To delve deeper into the molecular communication pathways between the two species of cells the team analysed the chimeric transcriptome. Here they found that the monkey cells within the chimeric embryos segregated into distinct cell-type clusters – EPI, HYP, and TE – the human HYP- and TE-like cells clustered with EPI-like cells. This suggested that the host cells exhibited a more faithful lineage segregation than the human cells, but that hEPSCs could differentiate into several peri- and early post-implantation cell types.
Transcriptional kinetics of chimeric human and monkey cells showed that the monkey embryonic microenvironment exerted influence on the transcriptional states of human cells and vice versa. Cell-cell interactions between the two species of cells were reinforced, leading to a strengthening of pathways such as MAPK and PI3K-AKT, and stimulated new signalling pathways such as WNT signalling pathway.
The team here have demonstrated the huge potential of human pluripotent stem cells to incorporate into a closely related primate embryo, developing and differentiating into different cell types. Such advances will offer us an invaluable opportunity to study and exploit interspecies communication which will give us a better understanding of for example the aging process, or how diseases arise and progress. Importantly it will give us an unprecedented insight into the earliest stages of human development, which would otherwise be inaccessible.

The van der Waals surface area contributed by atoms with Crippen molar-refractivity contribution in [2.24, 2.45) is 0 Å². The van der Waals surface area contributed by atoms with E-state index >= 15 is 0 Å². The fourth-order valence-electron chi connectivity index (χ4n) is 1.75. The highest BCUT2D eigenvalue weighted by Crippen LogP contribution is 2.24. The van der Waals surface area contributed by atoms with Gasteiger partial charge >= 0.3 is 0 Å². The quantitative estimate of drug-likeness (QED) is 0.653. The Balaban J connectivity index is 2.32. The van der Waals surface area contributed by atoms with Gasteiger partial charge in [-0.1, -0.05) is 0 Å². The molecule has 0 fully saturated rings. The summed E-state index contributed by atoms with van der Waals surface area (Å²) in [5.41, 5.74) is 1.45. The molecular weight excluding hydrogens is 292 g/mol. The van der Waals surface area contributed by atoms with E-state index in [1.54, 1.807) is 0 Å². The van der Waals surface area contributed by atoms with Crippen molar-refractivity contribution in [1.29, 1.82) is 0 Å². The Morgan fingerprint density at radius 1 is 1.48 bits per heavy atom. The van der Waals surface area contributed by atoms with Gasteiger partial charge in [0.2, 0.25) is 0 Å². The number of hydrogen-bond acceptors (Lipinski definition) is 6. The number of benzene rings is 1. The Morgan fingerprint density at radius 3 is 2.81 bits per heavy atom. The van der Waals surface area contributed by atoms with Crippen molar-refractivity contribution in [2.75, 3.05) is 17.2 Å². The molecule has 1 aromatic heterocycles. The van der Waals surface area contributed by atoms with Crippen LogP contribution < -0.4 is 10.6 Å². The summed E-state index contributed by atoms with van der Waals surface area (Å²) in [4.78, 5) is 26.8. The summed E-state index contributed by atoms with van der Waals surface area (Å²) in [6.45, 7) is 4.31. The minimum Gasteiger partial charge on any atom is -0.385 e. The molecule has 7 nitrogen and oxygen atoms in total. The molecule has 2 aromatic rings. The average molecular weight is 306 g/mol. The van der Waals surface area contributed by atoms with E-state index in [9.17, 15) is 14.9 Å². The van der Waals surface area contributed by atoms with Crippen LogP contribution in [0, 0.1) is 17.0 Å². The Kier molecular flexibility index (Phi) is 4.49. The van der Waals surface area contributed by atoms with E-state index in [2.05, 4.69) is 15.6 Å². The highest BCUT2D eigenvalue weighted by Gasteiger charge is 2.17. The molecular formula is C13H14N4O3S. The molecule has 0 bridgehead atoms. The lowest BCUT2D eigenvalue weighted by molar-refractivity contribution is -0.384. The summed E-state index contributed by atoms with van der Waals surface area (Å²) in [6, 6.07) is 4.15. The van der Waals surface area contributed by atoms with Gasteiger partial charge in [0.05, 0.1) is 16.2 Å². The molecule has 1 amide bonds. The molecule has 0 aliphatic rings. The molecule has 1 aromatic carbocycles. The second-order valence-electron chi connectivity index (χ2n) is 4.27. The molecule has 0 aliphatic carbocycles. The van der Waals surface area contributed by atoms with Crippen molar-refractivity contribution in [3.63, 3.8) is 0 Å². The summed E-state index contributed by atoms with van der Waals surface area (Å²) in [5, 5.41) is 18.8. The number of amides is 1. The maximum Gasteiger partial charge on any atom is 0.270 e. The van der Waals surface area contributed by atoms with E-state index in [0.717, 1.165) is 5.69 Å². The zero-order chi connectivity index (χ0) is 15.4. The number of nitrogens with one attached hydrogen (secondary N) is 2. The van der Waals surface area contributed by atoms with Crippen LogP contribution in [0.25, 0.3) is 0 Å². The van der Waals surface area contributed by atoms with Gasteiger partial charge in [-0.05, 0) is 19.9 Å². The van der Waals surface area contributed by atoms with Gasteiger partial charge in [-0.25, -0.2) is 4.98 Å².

Of course this type of work will always raise ethical questions, and is one that Izpisua Belmonte and the team are very much aware. They do not intend to implant any hybrid embryos into monkeys and their ultimate aim is to better understand how cells of different species communicate with each other in the embryo during its early growth phase, and to and determine which ones are critical to the success of this process.
It is hoped that these human-monkey chimeras studies will lay the foundation to translate back into creating more efficient chimeric organisms that are more evolutionary distant to humans, such as livestock animals like pigs or cows, or more traditional experimental organisms such as rats. Ultimately, improving the integration of human cells into more suitable hosts, will accelerate the development of transplantable organs. Furthermore, current advances in organoid technology should be used to support this type of work, reducing the need to push the ethical boundaries.
One limitation that will be challenging to overcome will be ability to direct the chimeric cells down specified lineages. Here for example there was no control of which cells developed into which tissue. This will be a critical milestone for achieving transplantable organs or tissues. Although, initially it is likely that maintaining higher numbers of chimeric embryos with a high number of human cells will be the priority, here the rapid plummet in embryo numbers suggests that this is still far from optimised.
However, this work is likely to increase our understanding of early human development and primate evolution, and allow us to develop new strategies to improve human chimerism and support regenerative medicine translation therapies.
For more information please see the press release from the Salk Institute
Tan, T., et al. (2021). “Chimeric contribution of human extended pluripotent stem cells to monkey embryos ex vivo.” Cell 184(8): 2020-2032 e2014.